Taking iron during pregnancy produces 'bigger and healthier babies' according to research
Pregnant women who take a daily iron supplement give birth to bigger and healthier babies, according to a new study.
The Daily Mail has reported that researchers in Britain and America have discovered that taking iron during pregnancy linked to a significant increase in birth weight. The effects were seen for iron doses up to 66mg per day.
It’s important to note that The World Health Organisation currently recommends a dose of 60mg per day for pregnant women. Also, iron deficiency is the most widespread nutritional deficiency in the world.
Iron deficiency is the most common cause of anaemia during pregnancy affecting as many as 32 million pregnant women around the world.
Researchers in Britain and the U.S. analysed the results of more than 90 studies of prenatal iron use and prenatal anaemia, involving nearly two million women.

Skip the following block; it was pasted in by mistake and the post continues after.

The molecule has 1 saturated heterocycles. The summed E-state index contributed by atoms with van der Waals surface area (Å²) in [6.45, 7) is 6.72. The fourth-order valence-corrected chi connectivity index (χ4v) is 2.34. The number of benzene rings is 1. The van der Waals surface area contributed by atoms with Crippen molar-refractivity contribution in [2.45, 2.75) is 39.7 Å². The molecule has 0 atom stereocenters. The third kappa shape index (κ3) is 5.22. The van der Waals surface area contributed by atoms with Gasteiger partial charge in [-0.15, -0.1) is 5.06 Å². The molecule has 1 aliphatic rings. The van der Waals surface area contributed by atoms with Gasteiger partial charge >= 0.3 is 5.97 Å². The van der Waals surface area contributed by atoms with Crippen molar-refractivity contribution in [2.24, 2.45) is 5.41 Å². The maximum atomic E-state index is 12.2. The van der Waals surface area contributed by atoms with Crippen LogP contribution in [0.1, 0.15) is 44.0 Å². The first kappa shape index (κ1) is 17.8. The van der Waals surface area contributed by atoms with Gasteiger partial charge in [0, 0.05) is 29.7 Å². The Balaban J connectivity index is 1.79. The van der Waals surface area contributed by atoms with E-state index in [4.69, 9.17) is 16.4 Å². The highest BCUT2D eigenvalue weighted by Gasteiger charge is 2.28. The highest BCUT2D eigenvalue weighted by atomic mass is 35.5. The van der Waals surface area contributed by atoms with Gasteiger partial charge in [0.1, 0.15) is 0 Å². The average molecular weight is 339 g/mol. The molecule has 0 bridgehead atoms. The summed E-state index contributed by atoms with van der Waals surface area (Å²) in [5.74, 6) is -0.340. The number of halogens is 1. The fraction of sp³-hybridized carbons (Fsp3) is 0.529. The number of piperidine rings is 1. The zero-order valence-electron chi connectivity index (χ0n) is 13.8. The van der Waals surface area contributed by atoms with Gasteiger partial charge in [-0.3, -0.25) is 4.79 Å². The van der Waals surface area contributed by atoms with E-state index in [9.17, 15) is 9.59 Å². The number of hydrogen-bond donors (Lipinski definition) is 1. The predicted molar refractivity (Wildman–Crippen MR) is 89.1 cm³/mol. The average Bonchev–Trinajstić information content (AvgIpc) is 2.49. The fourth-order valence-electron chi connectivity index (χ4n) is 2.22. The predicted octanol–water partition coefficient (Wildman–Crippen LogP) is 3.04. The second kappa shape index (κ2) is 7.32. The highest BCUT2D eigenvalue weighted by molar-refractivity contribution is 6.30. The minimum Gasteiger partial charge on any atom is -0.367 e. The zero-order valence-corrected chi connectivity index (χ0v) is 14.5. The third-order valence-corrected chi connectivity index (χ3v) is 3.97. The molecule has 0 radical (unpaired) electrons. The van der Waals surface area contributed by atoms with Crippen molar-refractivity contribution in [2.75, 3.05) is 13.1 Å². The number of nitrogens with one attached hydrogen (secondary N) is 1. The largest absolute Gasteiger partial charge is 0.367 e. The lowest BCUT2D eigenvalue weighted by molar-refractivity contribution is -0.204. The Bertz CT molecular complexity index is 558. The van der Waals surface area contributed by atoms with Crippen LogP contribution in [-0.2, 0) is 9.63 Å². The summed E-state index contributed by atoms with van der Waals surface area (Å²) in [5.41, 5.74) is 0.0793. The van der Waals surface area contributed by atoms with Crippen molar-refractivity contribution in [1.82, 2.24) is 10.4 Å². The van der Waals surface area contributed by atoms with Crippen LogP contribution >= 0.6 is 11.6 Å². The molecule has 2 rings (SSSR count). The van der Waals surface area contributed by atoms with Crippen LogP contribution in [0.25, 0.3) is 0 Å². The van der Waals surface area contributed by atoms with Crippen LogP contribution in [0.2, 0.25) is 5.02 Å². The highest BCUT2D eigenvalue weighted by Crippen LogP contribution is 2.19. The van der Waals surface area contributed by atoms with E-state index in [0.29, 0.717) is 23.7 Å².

They found that iron use increased a mother's average haemoglobin levels and significantly reduced the risk of anaemia but there was no reduction in risk of premature birth as a result of iron use.
It has been reported that researchers said: ‘Our findings suggest that use of iron in women during pregnancy may be used as a preventive strategy to improve maternal haematological status and birth weight.’
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